A fundamental issue here is to clearly anticipate change, including the unexpected. Approaching a project in a piecemeal fashion over time can end up being 4-5 times more costly. In other words, plan thoroughly and invest intelligently.

More for you: The South Pacific Collection from Lucy Tupu

Once these kinds of issues are addressed, you can begin to identify materials that provide the best solutions, including commercial flooring.

IDENTIFY AND DEFINE SPACES

The range of potential layouts is as wide as every organization is unique. The key is to identify each area of the facility and anticipate its function and type of activity. For example, a subdued and quiet environment may be most appropriate for the accounting department, while the sales force may thrive in a more vibrant and active ambience.

In addition, the open floor plan approach is currently very popular. Yet how can we define the various boundaries of a space without cumbersome furniture or space-cramping dividers? This can be done easily by taking the opportunity to choose the right commercial flooring materials to break up the space and create clear boundaries between main traffic zones, work seating areas, cafés, or lounge-style spaces. Choosing the right materials, partnered with proper maintenance, helps ensure that the investment will hold up and the intended design will look fantastic for years to come.

PLANNING COMMERCIAL FLOORING FOR SPECIFIC FACILITIES AND CONSIDERATIONS FOR:

Performance/Entertainment

  • Entrance areas, restrooms, back vs. front of house, machinery, floors/levels, resilient/luxury (LBT) surfaces
  • Sound considerations (often realized after the fact and costly to fix) like underlayments and other materials along with spacing between ceilings and floors above

Office

  • Soundproofing in the absence of interior walls through white noise machines and noise cancelling wall panels
  • Use of color, design, pattern, and material (hard and soft) in commercial flooring to delineate functional areas and help move people in a planned fashion (known as wayfinding) through blended transitions for workflow and collaboration
  • Applying interesting patterns from standard options to soften otherwise harsh lines

Athletic

  • Moisture/water, wear, equipment, safety (e.g., walking with ice skates), slip-trip areas
  • Application of logos and other artwork

Healthcare

  • Sanitation #1, highly regulated, easy to clean, sink/water handling, disposal of substances, antimicrobial materials
  • Managing traffic flows
  • Creating an attractive environment in a clinical setting

Education

  • High traffic levels, safety, easy to clean and replace (not a good application for custom materials)
  • Acoustic management through “hard” surfaced yet sound absorbent construction
  • Flexible integration of power for versatile room configurations and changes (e.g. Steelcase Thread power distribution system)

MAKE CHOICE YOUR ALLY

Choosing the right commercial flooring solution can sometimes be difficult and tricky. Not only is it hard to determine from a small sample how it will look over hundreds or even thousands of square feet, but how do you know if you’re choosing the proper material in the first place?

Luckily, the world of commercial flooring has seen major advancements in not only function, but design as well. Today’s options are wide and varied, modern, natural, and can reflect a regional or local flavor.

Long gone are the days when the phrase “commercial flooring” was just assumed to be an ugly, boring, utility-purposed material. Today, leading designers and manufacturers of flooring for commercial spaces have created beautiful, practical, and adaptable designs across a wide range of flooring options. These range from luxury vinyl tiles and planks, broadloom carpet, or carpet tiles and planks to moisture-resistant or even waterproof materials.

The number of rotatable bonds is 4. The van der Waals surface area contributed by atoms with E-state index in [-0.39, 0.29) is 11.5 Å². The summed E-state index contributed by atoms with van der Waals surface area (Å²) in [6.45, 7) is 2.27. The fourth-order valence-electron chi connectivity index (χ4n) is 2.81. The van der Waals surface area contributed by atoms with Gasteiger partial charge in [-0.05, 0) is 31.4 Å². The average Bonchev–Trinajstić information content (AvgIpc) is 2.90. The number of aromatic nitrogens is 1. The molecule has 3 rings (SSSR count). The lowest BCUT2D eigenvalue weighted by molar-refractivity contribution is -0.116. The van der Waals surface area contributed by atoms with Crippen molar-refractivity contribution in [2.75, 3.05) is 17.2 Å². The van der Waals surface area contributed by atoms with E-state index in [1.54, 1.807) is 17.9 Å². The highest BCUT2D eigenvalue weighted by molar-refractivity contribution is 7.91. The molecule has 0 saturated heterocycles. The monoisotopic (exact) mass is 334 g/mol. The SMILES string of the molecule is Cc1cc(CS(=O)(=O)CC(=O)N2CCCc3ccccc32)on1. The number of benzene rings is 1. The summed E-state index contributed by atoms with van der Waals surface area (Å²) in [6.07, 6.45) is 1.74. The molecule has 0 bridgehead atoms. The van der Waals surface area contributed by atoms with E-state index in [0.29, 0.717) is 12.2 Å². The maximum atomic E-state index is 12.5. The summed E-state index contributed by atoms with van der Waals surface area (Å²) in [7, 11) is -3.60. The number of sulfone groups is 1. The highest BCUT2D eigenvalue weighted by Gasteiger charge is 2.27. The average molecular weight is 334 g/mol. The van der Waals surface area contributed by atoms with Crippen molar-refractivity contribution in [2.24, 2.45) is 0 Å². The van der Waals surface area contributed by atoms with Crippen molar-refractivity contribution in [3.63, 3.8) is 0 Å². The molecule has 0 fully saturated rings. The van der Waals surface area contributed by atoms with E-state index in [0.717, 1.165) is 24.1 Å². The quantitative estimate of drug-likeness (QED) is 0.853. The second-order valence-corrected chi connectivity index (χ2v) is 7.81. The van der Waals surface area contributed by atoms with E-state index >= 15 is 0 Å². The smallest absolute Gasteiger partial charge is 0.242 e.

Recent trends in design have moved carpet and resilient-surface manufacturers away from standard 24”x24” carpet tiles and 12”x12” VCT (vinyl composite tiles) sizes to create products in sizes of 12”x18”, 9”x36”, 12”x18”, 36”x36”, and more. These materials also come in almost endless styles from carpet tiles that look like natural stone to classic hounds-tooth woven textures. Resilient and porcelain floors that can mimic all ranges of aged woods and stained concretes can fool some of the most trained eyes.

EMBODY THE CULTURE

With all of these selections available, we now have the ability to provide a unique feel, style and culture, whether it’s to bolster employee engagement or wow clients when they walk in the door. Want the look of a multi-stained herringbone concrete installation in your front lobby? Want a one-of-a-kind area rug custom designed to your exact shape and size with a pop of color to match the finish of the chairs in your conference room? Done.

In pursuit of that goal, it’s critical to choose the right source for this truly fundamental aspect of a successful commercial interior environment. Do they have the expertise, experience and strong supplier network required for the project? Do they offer a value-added perspective, as opposed to just a catalog-and-cost approach? Do they “own” the solutions they recommend? Are those solutions realistic and transparent?

Flooring is the largest canvas in a space, and it’s smart to start thinking about how it can be used to not only make the space beautiful but also deliver the highest levels of performance for the unique needs of your organization.

ABOUT THE AUTHOR

Derek Todero has 25 years of experience in the construction industry and serves as the main point of contact and project facilitator for Tangram Flooring clients. Derek’s primary responsibly is to create and manage productive, ongoing relationships with clients and strategic partnerships in the construction, project management and commercial real estate community. His functions include assessing and establishing project scope as well as providing quotations and pricing. He and the Tangram Flooring team work closely with project managers and contractors to provide superior customer service, project management, accounting and operations to ensure a smooth, positive experience and successful project completion. Some of Derek’s clients have included Activision, Honda, Green Dot, AEG, USC, UCI, Staples Center, Lakers, Microsoft Theater, Beverly Center and the Anaheim Ducks.

For More Information About This Blog Post, Click Here!